issue, rn, can be expressed as follows:

48

will be less than the current market price, P0.

greater than the cost of existing issues, rs, which is

equal to the cost of retained earnings, rr.

than any other long-term financing cost.

49

Corporation has estimated that on average, new shares

can be sold for $47. The $3-per-share underpricing is

due to the competitive nature of the market. A second

cost associated with a new issue is flotation costs of

$2.50 per share that would be paid to issue and sell the

new shares.

rn = ($4.00/$44.50) + 0.05 = 0.09 + 0.05 = 0.140, or 14.0%

50

reflects the expected average future cost of capital over

the long run; found by weighting the cost of each

specific type of capital by its proportion in the firms

capital structure.

ra = (wi ri) + (wp rp) + (ws rr or n)

where

wi = proportion of long-term debt in capital structure

wp = proportion of preferred stock in capital structure

ws = proportion of common stock equity in capital

structure

wi + wp + ws = 1.0

51

1. For computational convenience, it is best to convert the weights into

decimal form and leave the individual costs in percentage terms.

2. The weights must be non-negative and sum to 1.0. Simply stated,

WACC must account for all financing costs within the firms capital

structure.

3. The firms common stock equity weight, ws, is multiplied by either the

cost of retained earnings, rr, or the cost of new common stock, rn.

Which cost is used depends on whether the firms common stock

equity will be financed using retained earnings, rr, or new common

stock, rn.

52

use accounting value for each type of capital

Based on the market value of each type of capital

Historical Weights

based on actual capital structure proportions.

Target Weights

Reflects the firms desired capital structure proportion.

53

times price per share

D = market value of debt = # of outstanding bonds times bond

price

P= market value of preferred stock = # of outstanding shares

times price per share

V = market value of the firm = D + P + N

Weights

wN = N/V = percent financed with common equity

wp = P/V = percent financed with preferred stock

wd = D/V = percent financed with debt

54

will come from common equity with a market value of

RM500 million, preferred stock = RM10 million and a

market value of debt = RM475 million.

V = 500 mil + 10 mil + 475 mil = 985 million

ws = S/V = 500 / 985 = .5076 = 50.76%

wp = P/V = 10 / 985 = .0102= 1.02%

wd = D/V = 475 / 985 = .4822 = 48.22%

55

WACC = wd rd (1-T) + wp rp + ws rs

56

Source

Cost

Capital

Structure

debt

preferred

common

10.62%

10.81%

11.35%

48.22 %

1.02 %

50.76 %

WACC = 0.4822(10.62%) (1-0.30) + 0.0102(10.81%) + 0.5076 (11.35%)

= 3.58% + 0.11% + 5.76% = 9.45%

57

capital for Duchess Corporation to be as follows:

Cost of preferred stock, rp = 10.6%

Cost of retained earnings, rr = 13.0%

Cost of new common stock, rn = 14.0%

weighted average cost of capital:

Long-term debt = 40%

Preferred stock = 10%

Common stock equity = 50%

58

59

appropriate for projects that have the SAME RISK as

the firms current operations

same risk as the firm, then we need to determine the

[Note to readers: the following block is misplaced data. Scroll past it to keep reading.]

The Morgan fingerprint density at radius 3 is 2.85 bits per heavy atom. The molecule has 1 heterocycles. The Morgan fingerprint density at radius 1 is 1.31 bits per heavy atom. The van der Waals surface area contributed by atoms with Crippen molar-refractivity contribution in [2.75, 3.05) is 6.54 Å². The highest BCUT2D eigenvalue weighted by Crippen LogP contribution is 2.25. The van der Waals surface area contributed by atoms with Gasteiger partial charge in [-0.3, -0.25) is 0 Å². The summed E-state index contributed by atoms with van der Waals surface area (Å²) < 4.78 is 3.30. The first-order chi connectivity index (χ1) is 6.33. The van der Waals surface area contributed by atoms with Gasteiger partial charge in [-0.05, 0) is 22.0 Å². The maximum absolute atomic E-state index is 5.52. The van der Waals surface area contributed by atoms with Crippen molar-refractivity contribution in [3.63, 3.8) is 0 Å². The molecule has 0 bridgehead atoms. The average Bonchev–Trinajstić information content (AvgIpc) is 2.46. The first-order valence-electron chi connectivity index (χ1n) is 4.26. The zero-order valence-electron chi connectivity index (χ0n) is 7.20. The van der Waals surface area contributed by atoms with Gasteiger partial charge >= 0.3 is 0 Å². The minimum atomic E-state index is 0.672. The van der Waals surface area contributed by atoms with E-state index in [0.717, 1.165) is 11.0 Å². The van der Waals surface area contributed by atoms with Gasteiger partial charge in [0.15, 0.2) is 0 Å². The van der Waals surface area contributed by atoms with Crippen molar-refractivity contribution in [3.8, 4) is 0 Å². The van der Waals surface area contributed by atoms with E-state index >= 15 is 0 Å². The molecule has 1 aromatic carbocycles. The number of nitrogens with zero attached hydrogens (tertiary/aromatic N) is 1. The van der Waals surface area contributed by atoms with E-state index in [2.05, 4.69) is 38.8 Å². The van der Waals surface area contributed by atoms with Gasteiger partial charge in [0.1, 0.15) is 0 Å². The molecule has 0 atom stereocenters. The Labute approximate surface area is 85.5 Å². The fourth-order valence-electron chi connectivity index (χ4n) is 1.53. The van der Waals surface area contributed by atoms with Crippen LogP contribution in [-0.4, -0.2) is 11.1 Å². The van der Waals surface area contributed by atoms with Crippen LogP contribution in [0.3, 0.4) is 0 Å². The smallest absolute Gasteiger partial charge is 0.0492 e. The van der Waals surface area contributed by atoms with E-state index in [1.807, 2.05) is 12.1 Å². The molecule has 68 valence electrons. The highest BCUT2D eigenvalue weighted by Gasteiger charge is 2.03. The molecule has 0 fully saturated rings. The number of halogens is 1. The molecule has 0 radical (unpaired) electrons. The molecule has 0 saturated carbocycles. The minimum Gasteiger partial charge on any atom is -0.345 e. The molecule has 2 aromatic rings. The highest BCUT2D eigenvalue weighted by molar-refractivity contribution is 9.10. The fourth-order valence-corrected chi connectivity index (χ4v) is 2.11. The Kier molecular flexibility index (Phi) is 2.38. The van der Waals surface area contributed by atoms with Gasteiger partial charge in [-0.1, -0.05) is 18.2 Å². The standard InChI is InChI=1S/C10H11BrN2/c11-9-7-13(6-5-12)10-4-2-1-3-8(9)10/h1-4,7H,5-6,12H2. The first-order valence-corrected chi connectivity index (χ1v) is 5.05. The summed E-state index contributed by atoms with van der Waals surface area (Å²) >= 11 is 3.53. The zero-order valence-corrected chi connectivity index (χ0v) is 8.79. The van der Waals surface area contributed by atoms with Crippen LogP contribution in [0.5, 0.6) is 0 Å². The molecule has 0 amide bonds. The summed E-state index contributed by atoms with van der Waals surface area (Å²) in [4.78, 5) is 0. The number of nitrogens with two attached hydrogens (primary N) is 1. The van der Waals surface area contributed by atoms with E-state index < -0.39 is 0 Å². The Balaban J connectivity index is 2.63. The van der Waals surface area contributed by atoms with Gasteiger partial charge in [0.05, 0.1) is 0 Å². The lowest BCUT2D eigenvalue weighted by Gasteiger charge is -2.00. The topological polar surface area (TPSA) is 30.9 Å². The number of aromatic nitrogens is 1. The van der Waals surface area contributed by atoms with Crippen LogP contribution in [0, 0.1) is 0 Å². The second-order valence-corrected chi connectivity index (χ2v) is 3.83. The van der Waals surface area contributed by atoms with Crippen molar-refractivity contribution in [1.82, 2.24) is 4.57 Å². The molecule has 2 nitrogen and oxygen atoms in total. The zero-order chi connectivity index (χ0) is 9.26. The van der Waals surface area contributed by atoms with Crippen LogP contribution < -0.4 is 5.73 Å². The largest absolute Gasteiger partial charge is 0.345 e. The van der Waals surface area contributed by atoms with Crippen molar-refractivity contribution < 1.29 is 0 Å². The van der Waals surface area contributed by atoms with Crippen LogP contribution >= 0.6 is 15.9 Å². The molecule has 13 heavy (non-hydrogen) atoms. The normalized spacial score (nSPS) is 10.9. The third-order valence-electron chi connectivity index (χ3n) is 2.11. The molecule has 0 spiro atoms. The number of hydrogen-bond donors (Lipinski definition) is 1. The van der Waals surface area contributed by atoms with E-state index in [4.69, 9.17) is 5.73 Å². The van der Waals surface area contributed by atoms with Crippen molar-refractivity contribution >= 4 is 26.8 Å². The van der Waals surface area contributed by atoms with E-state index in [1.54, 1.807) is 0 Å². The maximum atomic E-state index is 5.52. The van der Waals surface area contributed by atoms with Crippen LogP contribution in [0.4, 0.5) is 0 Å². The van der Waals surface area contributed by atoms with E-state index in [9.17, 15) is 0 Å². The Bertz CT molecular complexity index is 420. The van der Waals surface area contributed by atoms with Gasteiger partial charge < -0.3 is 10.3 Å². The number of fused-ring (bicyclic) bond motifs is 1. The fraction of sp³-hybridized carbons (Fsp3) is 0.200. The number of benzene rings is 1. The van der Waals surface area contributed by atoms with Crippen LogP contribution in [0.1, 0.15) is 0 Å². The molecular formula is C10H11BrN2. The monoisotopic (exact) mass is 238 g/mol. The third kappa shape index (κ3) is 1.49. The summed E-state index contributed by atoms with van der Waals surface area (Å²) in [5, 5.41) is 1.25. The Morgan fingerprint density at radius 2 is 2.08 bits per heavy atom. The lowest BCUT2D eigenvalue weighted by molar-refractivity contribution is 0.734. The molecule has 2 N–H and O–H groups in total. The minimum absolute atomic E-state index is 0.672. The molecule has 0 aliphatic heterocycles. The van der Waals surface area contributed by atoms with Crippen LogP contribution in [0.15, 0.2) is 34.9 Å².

appropriate discount rate for that project

60

CAPM, of 17%. The risk-free rate is 4%, the market risk premium is 10%,

and the firms beta is 1.3.

17% = 4% + 1.3 10%

This is a breakdown of the companys investment projects:

1/3 Automotive Retailer b = 2.0

1/3 Computer Hard Drive Manufacturer b = 1.3

1/3 Electric Utility b = 0.6

average b of assets = 1.3

which cost of capital should be used?

61

Project IRR

SML

24%

or auto retailing should

have higher discount rates.

17%

10%

0.6

1.3

2.0

k = 4% + 0.6(14% 4% ) = 10%

generation, given the unique risk of the project.

62

Project

A

B

C

Required Return

20%

15%

10%

IRR

17%

18%

12%

projects regardless of risk?

63

SM

L

rF FIRM ( rM rF )

Hurdle

rate

Incorrectly accepted

negative NPV projects

NPV projects

rF

FIRM

A firm that uses one discount rate for all projects may over time increase the risk

of the firm while decreasing its value

64

rises.

65

cost of capital as follows:

WACC = (0.4)(0.07)(1-0.4) + (0.05)(0.021) +

(0.55)(0.12)

WACC = 0.084, or 8.4%

We originally determined the WACC to be 8.4%.

66

preferred stock and retained earnings are issued until the

company's retained earnings are depleted.

access the capital markets to raise new equity.

dividend is RM2.00 and the company dividend growth rate is

7%.

67

rn =

2

+ 0.07 = 0.123, or 12.3%

40(1-0.05)

follows:

WACC = (wd)(rd)(1-T) + (wp)(rp) + (ws)(rn)

WACC = (0.4)(0.07)(1-0.4) + (0.05)(0.021) + (0.55)(0.123)

WACC = 0.086, or 8.6%

68

69

common stock has to be used. When this occurs, the

company's cost of capital increases. This is known as

the "breakpoint" and can be calculated as follows:

ws

70

after-tax earnings next year. If the dividend payout

ratio is 30%.

marginal cost curve is

RE Breakpoint = RM50 mil (1-0.3) = RM63.6 mil

0.55

71

capital through internal fund, new common equity will need to

be issued and the WACC will increase to 8.6%.

RM63.6 mil

72

(highest return) to worst(lowest return)

next

project is the second highest and this

arrangement of the decreasing return on investments

continues.

73

Project

A

B

C

IRR

8.7%

9.5%

8.0%

Initial Investment

RM40 mil

RM35 mil

RM25mil

Project

B

A

C

IRR

9.5%

8.7%

8.0%

Initial Investment

RM35 mil

RM40 mil

RM25mil

Cumulative Investment

RM 35 mil

RM 75 mil

RM100 mil

74

B (9.5%)

A (8.7%)

Investment

Opportunity Schedule

C (8.0%)

RM63.6 mil

selected?

RM35 mil

RM75 mil

RM100 mil

75